February 5, 2014 | by Kathi Wolfe
Who needs the Olympics? We have ‘Downton’
Highclere Castle, Downton Abbey, gay news, Washington Blade

‘Downton’ engagingly tackles social and political issues that were just beginning to change in the U.K. after the end of World War I. (Photo by Richard Munckton; courtesy Wikimedia Commons)

We shout and scream and wail and cry, but in the end we must all die.

But don’t let that get you down. “That’s cheered me up,” Mrs. Hughes, the housekeeper, said to Mr. Carson, the butler, after hearing his inimitable take on life, “thank you.”

That’s just a delectable moment from the addictive PBS “Masterpiece Theater” series “Downton Abbey,” now in the middle of its fourth season, just out on DVD. Even the Super Bowl couldn’t keep “Downton” aficionados from watching or DVRing the show.

In season 4, it’s 1922 and the story of the Crawley family, the Earl and Countess of Grantham, the Dowager Countess and their daughters, along with their servants, (which began in 1912 after the Titanic sank) continues. Lady Mary is mourning the death of her husband Matthew. Thankfully, the horrid maid O’Brien, the confidant of Thomas, the queer footman, has left Downton. In her place, we have the new maid Baxter. We don’t know much about her except that, for mysterious reasons, she’s beholden to the nefarious Thomas.

I’m so addicted to the program that I’m fighting the Revolutionary War all over again. I can’t forgive the Brits for being able to see “Downton” months before we do (the series airs in the U.K. in the fall before it’s shown in the United States in the winter). Watching “Downton,” I revel in its lords and ladies; dukes and dowagers; servants, estates, footmen and wonderful costumes and savor the catfights. Especially, the barbed battles (who needs the Olympics?) between Isobel Crawley (played by Penelope Wilton), the Dowager (played by the fabulous Maggie Smith), and Mrs. Levinson (played by Shirley MacLaine).  “How you hate to be wrong,” Isobel told the Dowager last week on “Downton.”

“I wouldn’t know,” replied the Dowager, “I’m not familiar with the sensation.”

Why am I hooked on “Downton,” though I’ll never be a dowager; I can’t imagine having servants; and I’d wager that the conditions for people “downstairs” in real life “Downton Abbeys,” in Edwardian England were far worse than they are in the fictional series? I’m drawn in by “Downton,” in part because no one I know is likely to ever lead a life like any of its characters. I’d bet that today even British aristocrats and their employees don’t live like the Crawleys and their servants. It’s fun to enjoy the politically incorrect pleasures of a life that’s largely ended.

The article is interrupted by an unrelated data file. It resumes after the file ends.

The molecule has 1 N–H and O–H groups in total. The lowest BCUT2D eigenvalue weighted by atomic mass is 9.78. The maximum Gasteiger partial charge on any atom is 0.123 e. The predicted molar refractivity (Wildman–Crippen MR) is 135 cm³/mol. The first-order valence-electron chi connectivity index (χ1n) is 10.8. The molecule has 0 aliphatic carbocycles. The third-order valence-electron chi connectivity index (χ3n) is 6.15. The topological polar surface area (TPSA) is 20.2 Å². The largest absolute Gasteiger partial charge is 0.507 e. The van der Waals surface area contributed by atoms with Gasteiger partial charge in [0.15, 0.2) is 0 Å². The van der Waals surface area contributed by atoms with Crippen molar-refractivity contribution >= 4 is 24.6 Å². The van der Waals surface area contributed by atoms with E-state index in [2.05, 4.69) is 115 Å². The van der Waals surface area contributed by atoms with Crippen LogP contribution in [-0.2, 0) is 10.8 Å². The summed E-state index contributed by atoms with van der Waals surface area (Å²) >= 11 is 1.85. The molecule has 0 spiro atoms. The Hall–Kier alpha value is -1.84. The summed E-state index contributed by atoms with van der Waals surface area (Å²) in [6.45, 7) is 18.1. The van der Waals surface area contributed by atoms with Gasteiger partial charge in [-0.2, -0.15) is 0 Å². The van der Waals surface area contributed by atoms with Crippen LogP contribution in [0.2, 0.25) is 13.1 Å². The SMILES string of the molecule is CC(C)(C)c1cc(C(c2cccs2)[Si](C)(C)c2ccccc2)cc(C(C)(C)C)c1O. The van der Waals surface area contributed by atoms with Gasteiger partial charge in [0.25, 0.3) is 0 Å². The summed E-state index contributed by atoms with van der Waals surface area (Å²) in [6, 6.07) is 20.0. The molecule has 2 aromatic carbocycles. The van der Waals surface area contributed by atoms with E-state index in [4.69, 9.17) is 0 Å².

Joking aside, as a lesbian and feminist, I’m fascinated by “Downton” because the series engagingly tackles social and political issues that were just beginning to change in the U.K. after the end of World War I. The most shocking storyline of “Downton” this season has involved the lady’s maid Anna, a strong, kind, smart woman, who’s married to Mr. Bates. One evening, Lord Gillingham and his valet Mr. Green are staying at “Downton.” While everyone is listening to an opera singer perform, Mr. Green rapes Anna. She’s afraid to contact the police and can’t keep from blaming herself for the assault. Today, women who’ve been sexually assaulted still struggle with feelings of shame and fear. As Julian Fellows, creator of “Downton Abbey,” said in a recent BBC interview, “I don’t think we ever have a sense that [Anna] leaves it behind.”

On a lighter note, Thomas is more loathsome than ever. He constantly reminds the mysterious Baxter that she must tell him “stories” about the Crawleys. I used to have some sympathy for Thomas. He’d spoken about his sexuality not long after Oscar Wilde had been arrested for “gross indecency” and offered comfort to wounded World War I soldiers. But that’s gone. Isn’t it great? We’ve come so far that we can hate the queer villain.

Kathi Wolfe, a writer and poet, is a regular contributor to the Blade.

1 Comment
  • I disagree. So far we’ve seen a queer Thomas become more loathsome, while the one gay man who made Thomas’s sexuality more real, just had to commit suicide.

    It’s Fellows who needs to get past his homophobic stereotypes. PBS donors ought to give him a noodge.

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